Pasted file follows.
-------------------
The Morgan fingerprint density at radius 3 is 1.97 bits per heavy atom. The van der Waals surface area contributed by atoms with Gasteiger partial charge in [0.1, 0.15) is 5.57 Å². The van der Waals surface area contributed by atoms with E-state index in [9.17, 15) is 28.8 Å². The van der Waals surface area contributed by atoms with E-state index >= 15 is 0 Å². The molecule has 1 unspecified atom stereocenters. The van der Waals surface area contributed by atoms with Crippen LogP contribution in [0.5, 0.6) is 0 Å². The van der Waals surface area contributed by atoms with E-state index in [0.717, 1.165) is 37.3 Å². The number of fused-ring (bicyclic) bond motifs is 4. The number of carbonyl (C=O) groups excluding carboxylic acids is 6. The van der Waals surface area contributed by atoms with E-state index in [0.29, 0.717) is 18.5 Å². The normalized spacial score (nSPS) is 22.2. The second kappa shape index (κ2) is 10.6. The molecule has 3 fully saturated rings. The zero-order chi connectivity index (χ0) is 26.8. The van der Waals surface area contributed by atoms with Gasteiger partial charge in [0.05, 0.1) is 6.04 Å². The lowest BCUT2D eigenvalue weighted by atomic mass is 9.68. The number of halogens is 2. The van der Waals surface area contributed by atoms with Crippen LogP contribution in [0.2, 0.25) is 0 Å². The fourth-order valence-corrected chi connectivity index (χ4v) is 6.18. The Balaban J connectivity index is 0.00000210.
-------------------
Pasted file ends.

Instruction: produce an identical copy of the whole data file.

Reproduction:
The Morgan fingerprint density at radius 3 is 1.97 bits per heavy atom. The van der Waals surface area contributed by atoms with Gasteiger partial charge in [0.1, 0.15) is 5.57 Å². The van der Waals surface area contributed by atoms with E-state index in [9.17, 15) is 28.8 Å². The van der Waals surface area contributed by atoms with E-state index >= 15 is 0 Å². The molecule has 1 unspecified atom stereocenters. The van der Waals surface area contributed by atoms with Crippen LogP contribution in [0.5, 0.6) is 0 Å². The van der Waals surface area contributed by atoms with E-state index in [0.717, 1.165) is 37.3 Å². The number of fused-ring (bicyclic) bond motifs is 4. The number of carbonyl (C=O) groups excluding carboxylic acids is 6. The van der Waals surface area contributed by atoms with E-state index in [0.29, 0.717) is 18.5 Å². The normalized spacial score (nSPS) is 22.2. The second kappa shape index (κ2) is 10.6. The molecule has 3 fully saturated rings. The zero-order chi connectivity index (χ0) is 26.8. The van der Waals surface area contributed by atoms with Gasteiger partial charge in [0.05, 0.1) is 6.04 Å². The lowest BCUT2D eigenvalue weighted by atomic mass is 9.68. The number of halogens is 2. The van der Waals surface area contributed by atoms with Crippen LogP contribution in [0.2, 0.25) is 0 Å². The fourth-order valence-corrected chi connectivity index (χ4v) is 6.18. The Balaban J connectivity index is 0.00000210.